For almost 3 years now, I’ve been in the demographic for “high risk” for Covid and now, it appears, for the flu and RSV. I don’t have an underlying condition; I’m just over the age of 65. I know plenty of people in my high-risk age category who have simply chosen to ‘get on with life.’ They don’t want to avoid large public indoor settings and have gone to the theater, the opera and movies. However, in those places, they can continue to wear a mask. Where mask-wearing in an indoor public setting is difficult is, obviously, in restaurants. I’m not sure if anyone has invented the mask that permits the wearer to keep it on and still eat. Even a nasogastric tube requires access through your nose.
It was one thing to be able to meet people for meals outdoors when the weather here in New York City was warm. Today, December 13, 2022, the temperature is averaging the mid-to-high 30’s. The forecast has wind chills getting it down, at times, to the 20’s. Dining outdoors at restaurants, even with well-positioned heat lamps, requires fortitude.
So the existential dilemma is whether to throw caution to the wind and eat indoors. Obviously, that decision comes with hoping for the best.
I’m eating with my family indoors in a restaurant this evening. I’ll keep you posted.
It appears there are many ways people are navigating the Covid world now. I’m not talking about the under 65 crowd, many of whom appear to be socializing and returning to work, largely unmasked. I’m focused more on the 65-and-older demographic, where I belong. Based on many conversations with friends and family, there is still a decent percentage of us who are fearful enough of long Covid that we’re trying to minimize our Covid risks.
Under the heading of ‘reducing risky behavior’ would be eating outside at restaurants.
In New York City, in which I and this blog are based, there appear to be some interesting ways restaurants have created outdoor eating space. Many have the traditional outdoor cafes, where you sit at tables situated on the restaurant’s adjacent sidewalk in the open air.
A number of others have taken those outdoor cafes and put panels around them. Some of the panels are left open at one or 2 ends. That same configuration of mostly-closed-but-a-few-open-panels has been applied to sheds, usually located in the street adjacent to the restaurant.
And then there are the cafes and sheds that are completely closed with panels to form, in effect, another room of the restaurant. I would argue that the ventilation in those closed spaces could be worse than in the restaurant itself, which might have a central HVAC system to help move around the air (and Covid germ particles). Many of the outdoor restaurant sheds I’ve seen in Manhattan, where I live, have no HVAC. So when you close them all up, your air quality might not be so good.
So, folks, if you’re interested in safely eating outdoors, choose wisely.
Have you noticed how difficult it is to have a normal conversation in many NYC restaurants these days? It seems that many restauranteurs are placing tables closer together, presumably, to maximize income. Many also favor hard surfaces on walls, ceilings and floors so sound doesn’t get as readily absorbed. Some even play background music. I’ve heard that higher ambient noise levels are markers of hipness and trendiness. The consequence of all this is that people have to talk even louder to hear each other across the table and have a normal conversation at the estimated 60 decibels. Just by way of reference, decibel levels above 85 are considered harmful and warrant earmuffs, or earplugs, to protect your hearing.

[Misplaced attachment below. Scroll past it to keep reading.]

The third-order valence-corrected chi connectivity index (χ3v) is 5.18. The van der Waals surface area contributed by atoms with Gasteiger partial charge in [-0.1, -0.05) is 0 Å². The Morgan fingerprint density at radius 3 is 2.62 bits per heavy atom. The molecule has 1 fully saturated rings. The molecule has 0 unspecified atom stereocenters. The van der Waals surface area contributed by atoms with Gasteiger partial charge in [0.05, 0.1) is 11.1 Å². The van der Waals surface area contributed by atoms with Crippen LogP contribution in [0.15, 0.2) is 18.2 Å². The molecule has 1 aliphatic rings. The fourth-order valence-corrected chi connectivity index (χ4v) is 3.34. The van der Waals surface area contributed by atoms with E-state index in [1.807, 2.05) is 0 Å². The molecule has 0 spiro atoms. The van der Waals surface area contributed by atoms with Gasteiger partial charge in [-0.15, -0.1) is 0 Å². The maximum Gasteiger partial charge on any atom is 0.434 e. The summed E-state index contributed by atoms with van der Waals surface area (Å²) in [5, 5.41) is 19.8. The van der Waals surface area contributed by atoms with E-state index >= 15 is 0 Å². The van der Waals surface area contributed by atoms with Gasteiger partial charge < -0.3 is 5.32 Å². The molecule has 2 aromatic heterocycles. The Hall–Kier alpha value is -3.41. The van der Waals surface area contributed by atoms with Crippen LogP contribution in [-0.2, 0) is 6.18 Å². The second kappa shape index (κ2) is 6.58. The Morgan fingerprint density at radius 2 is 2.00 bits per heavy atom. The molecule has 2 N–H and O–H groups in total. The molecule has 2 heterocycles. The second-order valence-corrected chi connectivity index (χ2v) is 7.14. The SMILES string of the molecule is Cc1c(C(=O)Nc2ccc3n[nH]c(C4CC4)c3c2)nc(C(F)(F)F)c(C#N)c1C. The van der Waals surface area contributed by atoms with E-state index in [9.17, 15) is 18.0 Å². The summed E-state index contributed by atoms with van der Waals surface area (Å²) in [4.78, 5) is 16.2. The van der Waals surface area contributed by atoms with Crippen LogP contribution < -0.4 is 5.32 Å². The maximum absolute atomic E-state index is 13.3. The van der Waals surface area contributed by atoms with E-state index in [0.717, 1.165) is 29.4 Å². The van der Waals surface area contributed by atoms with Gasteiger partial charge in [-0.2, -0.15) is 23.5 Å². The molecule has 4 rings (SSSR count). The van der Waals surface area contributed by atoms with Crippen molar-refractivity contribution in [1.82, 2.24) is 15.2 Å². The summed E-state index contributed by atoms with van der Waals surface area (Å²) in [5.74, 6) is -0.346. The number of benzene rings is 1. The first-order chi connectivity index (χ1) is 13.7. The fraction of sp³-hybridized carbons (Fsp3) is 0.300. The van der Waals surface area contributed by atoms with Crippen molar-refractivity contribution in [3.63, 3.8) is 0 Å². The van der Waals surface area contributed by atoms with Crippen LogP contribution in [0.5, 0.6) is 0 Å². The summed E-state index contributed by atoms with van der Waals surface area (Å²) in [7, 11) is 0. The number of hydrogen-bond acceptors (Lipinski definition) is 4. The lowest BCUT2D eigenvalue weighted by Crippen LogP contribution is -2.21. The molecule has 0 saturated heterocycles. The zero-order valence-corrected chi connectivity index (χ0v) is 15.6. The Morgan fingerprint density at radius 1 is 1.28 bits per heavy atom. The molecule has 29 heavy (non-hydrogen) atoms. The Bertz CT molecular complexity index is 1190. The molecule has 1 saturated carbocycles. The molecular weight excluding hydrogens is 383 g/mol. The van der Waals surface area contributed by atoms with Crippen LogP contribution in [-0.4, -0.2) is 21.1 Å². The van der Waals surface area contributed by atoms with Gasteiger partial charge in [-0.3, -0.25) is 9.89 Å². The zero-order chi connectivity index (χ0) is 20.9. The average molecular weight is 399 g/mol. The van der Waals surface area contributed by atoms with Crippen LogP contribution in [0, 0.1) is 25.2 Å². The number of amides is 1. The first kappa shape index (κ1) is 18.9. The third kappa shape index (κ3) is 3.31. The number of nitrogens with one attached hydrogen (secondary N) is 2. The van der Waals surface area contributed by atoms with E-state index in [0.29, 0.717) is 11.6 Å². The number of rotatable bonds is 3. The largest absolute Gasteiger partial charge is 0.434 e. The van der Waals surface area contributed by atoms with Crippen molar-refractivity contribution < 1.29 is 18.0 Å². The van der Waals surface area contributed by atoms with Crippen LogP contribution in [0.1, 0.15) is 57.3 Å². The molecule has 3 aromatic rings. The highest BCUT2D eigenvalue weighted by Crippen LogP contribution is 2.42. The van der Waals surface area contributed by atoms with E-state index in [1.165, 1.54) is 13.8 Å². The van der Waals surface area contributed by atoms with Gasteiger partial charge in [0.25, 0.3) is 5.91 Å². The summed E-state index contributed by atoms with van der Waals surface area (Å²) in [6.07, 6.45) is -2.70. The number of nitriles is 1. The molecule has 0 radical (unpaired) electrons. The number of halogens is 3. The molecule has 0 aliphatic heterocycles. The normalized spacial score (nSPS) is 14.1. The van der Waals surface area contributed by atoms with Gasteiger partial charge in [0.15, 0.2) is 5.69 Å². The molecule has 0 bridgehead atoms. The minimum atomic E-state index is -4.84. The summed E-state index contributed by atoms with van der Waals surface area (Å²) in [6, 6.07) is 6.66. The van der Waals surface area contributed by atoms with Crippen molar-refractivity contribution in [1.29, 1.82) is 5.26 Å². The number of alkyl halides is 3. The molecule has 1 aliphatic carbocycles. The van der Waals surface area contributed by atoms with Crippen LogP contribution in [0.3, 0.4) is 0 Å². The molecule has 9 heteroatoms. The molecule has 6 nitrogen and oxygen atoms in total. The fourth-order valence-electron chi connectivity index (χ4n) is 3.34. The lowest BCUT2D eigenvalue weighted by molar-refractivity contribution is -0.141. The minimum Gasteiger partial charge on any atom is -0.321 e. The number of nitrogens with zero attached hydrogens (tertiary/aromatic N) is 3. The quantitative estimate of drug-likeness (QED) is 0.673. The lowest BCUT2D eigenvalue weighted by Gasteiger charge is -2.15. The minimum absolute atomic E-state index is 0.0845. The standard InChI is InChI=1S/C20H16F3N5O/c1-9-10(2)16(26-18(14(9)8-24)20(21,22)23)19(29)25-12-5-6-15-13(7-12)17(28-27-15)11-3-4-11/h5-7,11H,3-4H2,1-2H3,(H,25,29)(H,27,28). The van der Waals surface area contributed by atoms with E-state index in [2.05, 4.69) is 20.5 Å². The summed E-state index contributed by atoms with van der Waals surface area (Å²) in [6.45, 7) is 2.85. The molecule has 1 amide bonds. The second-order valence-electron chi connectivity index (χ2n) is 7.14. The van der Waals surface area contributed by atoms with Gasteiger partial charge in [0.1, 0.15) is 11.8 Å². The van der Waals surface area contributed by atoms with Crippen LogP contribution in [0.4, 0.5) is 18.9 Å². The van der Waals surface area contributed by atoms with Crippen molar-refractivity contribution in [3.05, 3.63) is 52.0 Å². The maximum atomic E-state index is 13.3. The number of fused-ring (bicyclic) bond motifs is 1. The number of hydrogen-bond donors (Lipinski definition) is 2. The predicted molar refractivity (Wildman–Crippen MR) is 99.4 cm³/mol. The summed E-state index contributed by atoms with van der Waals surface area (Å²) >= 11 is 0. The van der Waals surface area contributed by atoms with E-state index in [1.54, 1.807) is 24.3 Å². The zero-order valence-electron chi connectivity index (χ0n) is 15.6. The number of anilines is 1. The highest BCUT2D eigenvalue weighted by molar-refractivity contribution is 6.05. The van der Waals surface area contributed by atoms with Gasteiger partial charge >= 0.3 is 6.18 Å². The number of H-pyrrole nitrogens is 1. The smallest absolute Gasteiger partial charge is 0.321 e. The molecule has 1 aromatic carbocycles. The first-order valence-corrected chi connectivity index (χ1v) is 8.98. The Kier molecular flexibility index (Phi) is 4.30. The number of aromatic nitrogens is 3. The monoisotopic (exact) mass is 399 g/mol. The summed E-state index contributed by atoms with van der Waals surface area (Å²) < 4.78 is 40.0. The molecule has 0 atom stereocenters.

Of course, there are very posh Manhattan restaurants that favor quieter surroundings, with tables spaced further apart and softer surfaces to absorb sound. But they come with much higher price tags for a lunch or dinner. It seems we pay much more for quiet.
My friends have favored frequenting popular Manhattan restaurants at off-hours to try to avoid both crowds and high noise levels, with lunches planned for 2:00 pm or dinners at 5:00 pm. Of course, with that schedule, you really couldn’t work up much of an appetite if you did both in one day.
I have even known people who sat across from each other at a NYC restaurant and communicated in text messages, because verbal communication was extremely difficult.
If you’re really curious about restaurant decibel levels, you can buy a low-cost meter on Amazon for less that $20. However, it’s not entirely clear what you’d do with the high reading at any favorite restaurant, except avoid going or seeing what their Early Bird Special looks like. We could also look into bringing back the old-fashioned ear horn.
I recently spent a long weekend in Philadelphia, which hasn’t implemented letter grades on restaurants to show whether they meet the city’s sanitary code. I have to say, I felt uncomfortable and vulnerable to food poisoning going into some places that looked like that might have had some undesirable kitchen visitors. I gave them the benefit of the doubt but tried to order the most basic food I could. Not quite bread and water but no oysters or sushi, that’s for sure.
I’ve come to rely on the presumed cleanliness of those restaurants in the New York City that receive an “A” grade. I also try to avoid neighborhood restaurants that have a “Grade Pending”, especially if they’ve earned an “A” in the past. I’m not positive about this but I assume that means they’ve fallen from grace after an inspection. New York City life is unpredictable enough without having to wrestle with Salmonella or some other problem caused by eating in an icky restaurant. I’ll take the “A” grades all the time.